The Continuous Learning Curve – Brandon Crawford
One thing you keep learning in this game is how important it is to wipe your memory clean of failures and move on. I guess it’s not exactly making a failure disappear – because, guess what, it happened. You can’t change that. So maybe it’s more that you put a fence around it to keep it from creeping into the next game.
On our recent series in Colorado, I had a really bad game. One of my worst in the last few months. I hit a line drive up the middle that the pitcher snagged. Then I had a pretty good ground ball down the third-base line that the third-baseman dove for and gloved then stepped on the bag for a force-out. (Luckily Bumgarner picked me up with his three-run homer.) Then I struck out twice. And to cap off the awful day, I threw the ball over Belt’s head and five rows up in the seats.
Infield coach Ron Wotus came up to me after the game.
“You’re going to have a game like that,’’ he said. “You’ve been playing great for three months. You’re bound to have a game like that. Don’t worry about it.’’
After I got dressed and was about to leave the clubhouse, Bochy stopped me.
“You’re playing tomorrow,’’ he said, which surprised me because I knew a lefty was pitching. Usually Arias plays against lefties.
It’s one of the things that makes Bochy such a good manager. He wanted me to get right back out on the field. He wanted to make sure I knew he had confidence in me.
Sure enough, the next day I went two-for-four with two doubles and two RBIs and no errors.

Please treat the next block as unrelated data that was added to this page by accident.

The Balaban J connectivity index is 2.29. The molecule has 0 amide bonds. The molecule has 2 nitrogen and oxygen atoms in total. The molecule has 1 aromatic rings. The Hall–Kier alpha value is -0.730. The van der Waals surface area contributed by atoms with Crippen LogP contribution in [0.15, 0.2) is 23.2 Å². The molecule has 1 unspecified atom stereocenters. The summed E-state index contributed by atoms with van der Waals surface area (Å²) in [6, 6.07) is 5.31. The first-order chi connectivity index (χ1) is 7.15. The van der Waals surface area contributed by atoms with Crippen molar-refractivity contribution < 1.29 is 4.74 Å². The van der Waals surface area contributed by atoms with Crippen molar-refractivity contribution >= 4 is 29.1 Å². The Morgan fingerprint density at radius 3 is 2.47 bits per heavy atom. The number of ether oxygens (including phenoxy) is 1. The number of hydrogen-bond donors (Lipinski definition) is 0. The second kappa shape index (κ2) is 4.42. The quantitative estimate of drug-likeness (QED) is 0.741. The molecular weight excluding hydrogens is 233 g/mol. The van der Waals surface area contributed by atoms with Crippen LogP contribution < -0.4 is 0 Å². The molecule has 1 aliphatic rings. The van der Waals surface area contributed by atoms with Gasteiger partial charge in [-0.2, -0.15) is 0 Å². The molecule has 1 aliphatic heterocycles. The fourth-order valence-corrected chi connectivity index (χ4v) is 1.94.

Playing baseball, because it’s an almost daily thing, gives you a lot of practice in not letting your mistakes drag you down. Probably a pretty good approach to a lot of things in life.
Things are heating up around here, and not just because we’re trying to clinch the division. If you walked into our clubhouse on a Sunday, you’d see a bunch of NFL fanatics yelling at the television. About half the team is part of a fantasy football league. It’s a pretty steep entry fee, so Belt and I didn’t sign up. We’re both in another fantasy league together that’s made up mostly of our friends and a few minor-leaguers. (And I’m in yet another league with Jalynne’s family.)
The Giants guys wanted 12 teams and only 10 signed up – Theriot, Romo, Wilson, Pence, Lincecum, Huff, trainer Dave Groeschner, Dr. Akizuki (the team orthopedist), Kuiper and Fleming co-own a team, and Nady and Pill co-own a team.
So Cain sponsored Belt, and Javy Lopez sponsored me. They’re the owners; we’re the general managers. We had our draft in Chicago during the recent road trip. After a day game, we rented a conference room in the hotel and set up a big board to record the picks. Romo is the commissioner, and he inputted everything into his laptop. Theriot brought jerseys of the predicted No.1 picks and whoever drafted that player put on the jersey like the real NFL draft.
Last Sunday, I beat Theriot in our head-to-head. So I’m feeling pretty good.
Now to your questions.
Jojibear93 wants to know why I wear No. 35. Murph gave it to me. My favorite number has always been three, but that was Bill Terry’s number and it’s retired. I like 35. It was Rich Aurilia’s number, so I think it’s a good fit. If I had to choose, I’d probably pick 26. It’s Jalynne’s favorite number because her birthday is on the 26th. Just by luck I had that number a few years ago in the fall league.
Rebecca asked if I read the newspapers and keep up on what’s being said about me. I’m on Twitter and follow some of the local writers, so I see stories that way. On Twitter I also follow players I’ve played with and a few celebrities like Taylor Swift and Li’l Wayne. Li’l Wayne is one of my favorites, and I met him on our road trip to Miami this season. Theriot knows someone who knows him and got him to visit the clubhouse.
That’s all for now. Thanks for reading and sending in your questions.
See you at the park.